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Oshie, Eller leave game with injuries, Burakovsky doubtful to return

Oshie, Eller leave game with injuries, Burakovsky doubtful to return

The Capitals will be extremely shorthanded for the rest of their game against the Detroit Red Wings as T.J. Oshie, Lars Eller and Andre Burakovsky all suffered injuries.

Oshie and Eller have been declared out for the remainder of the game while Burakovsky is doubtful to retunr, according to the team.

Should Burakovsky not return that would mean the Caps are down one full offensive line for 40 minutes.

Oshie took the worst of an open-ice collision with Riley Sheahan early in the period. He immediately dropped to his knees then slowly made his way over to the bench.

Lars Eller took only one shift on the night. While skating with the puck he took two hits from Tyler Bertuzzi. He looked a bit slow after the second hit and did not return to the ice after that shift.

Late in the period, Burakovsky was seen doubled over on the bench and went to the locker room soon after.

RELATED: Q&A: WHAT'S WITH ALL THE LINE SHAKEUPS?

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Capitals Mailbag Part 2: What will Alex Ovechkin do when his contract expires?

Capitals Mailbag Part 2: What will Alex Ovechkin do when his contract expires?

It’s time for a new Capitals Mailbag! You can read Wednesday’s Part 1 here.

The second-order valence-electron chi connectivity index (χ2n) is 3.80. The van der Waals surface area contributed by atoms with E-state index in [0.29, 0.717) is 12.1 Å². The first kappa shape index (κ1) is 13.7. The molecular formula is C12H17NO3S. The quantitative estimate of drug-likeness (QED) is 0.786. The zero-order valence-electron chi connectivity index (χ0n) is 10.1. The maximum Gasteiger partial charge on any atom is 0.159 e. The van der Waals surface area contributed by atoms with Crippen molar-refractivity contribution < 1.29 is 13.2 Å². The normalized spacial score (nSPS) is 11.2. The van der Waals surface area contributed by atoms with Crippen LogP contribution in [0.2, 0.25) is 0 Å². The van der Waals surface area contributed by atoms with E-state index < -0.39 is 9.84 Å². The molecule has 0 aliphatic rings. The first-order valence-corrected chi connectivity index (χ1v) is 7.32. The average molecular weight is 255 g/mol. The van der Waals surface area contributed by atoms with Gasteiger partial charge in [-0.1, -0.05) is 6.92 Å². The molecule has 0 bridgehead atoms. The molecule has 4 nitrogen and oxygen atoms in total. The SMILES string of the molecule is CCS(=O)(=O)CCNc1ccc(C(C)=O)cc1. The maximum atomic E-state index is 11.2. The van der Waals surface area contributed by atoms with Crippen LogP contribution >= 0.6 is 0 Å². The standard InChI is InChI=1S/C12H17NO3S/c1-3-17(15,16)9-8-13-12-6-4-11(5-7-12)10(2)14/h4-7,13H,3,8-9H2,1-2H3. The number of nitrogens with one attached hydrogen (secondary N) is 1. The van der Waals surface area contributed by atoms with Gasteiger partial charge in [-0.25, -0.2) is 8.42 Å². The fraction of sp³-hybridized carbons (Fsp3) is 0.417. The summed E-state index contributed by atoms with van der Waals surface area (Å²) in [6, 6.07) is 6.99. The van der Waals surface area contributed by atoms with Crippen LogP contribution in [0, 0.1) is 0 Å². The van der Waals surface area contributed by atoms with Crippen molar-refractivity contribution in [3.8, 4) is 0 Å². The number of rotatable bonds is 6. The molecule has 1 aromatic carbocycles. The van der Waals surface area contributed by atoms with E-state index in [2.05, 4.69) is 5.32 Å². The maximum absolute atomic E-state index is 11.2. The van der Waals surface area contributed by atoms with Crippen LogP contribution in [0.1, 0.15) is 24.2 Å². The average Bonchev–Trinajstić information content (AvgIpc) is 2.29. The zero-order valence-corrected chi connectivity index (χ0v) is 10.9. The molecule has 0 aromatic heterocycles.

Check out Part 2 below.

Have a Caps question you want to be answered in the next mailbag? Send it on Twitter using #CapsMailNBC or by email to CapitalsMailbag@gmail.com.

Please note, some questions have been edited for clarity.

Jimmy H. writes: If Alex Ovechkin isn’t close to Wayne Gretzky’s scoring record, what do you think he will do? Do you think he will re-sign with the Caps or possibly sign with the KHL and retire on a Russian hockey team?

Let’s get some perspective on Gretzky’s record. With 658 goals, Ovechkin still trails Gretzky by 236. Even if Ovechkin scores 50 goals in each of the next two seasons,  which would be absolutely insane given his age, he is still going to need 136 just to tie Gretzky.

I am not sure what you mean by “close” but Ovechkin is not going to be close when his contract is up in two years.

There are plenty of quotes this summer in which Ovechkin does not close the door on returning to Russia or even retiring once his current contract is up, but those were all Russian interviews. What is he supposed to say, no, this league isn’t good enough? I don’t think there is anything to worry about.

I have always believed that Ovechkin would finish his career in Russia, but only when he feels he is slipping at the NHL level. The NHL is by far the best league in the world and as long as he remains as good as he is, I do not think he will be satisfied returning to the KHL.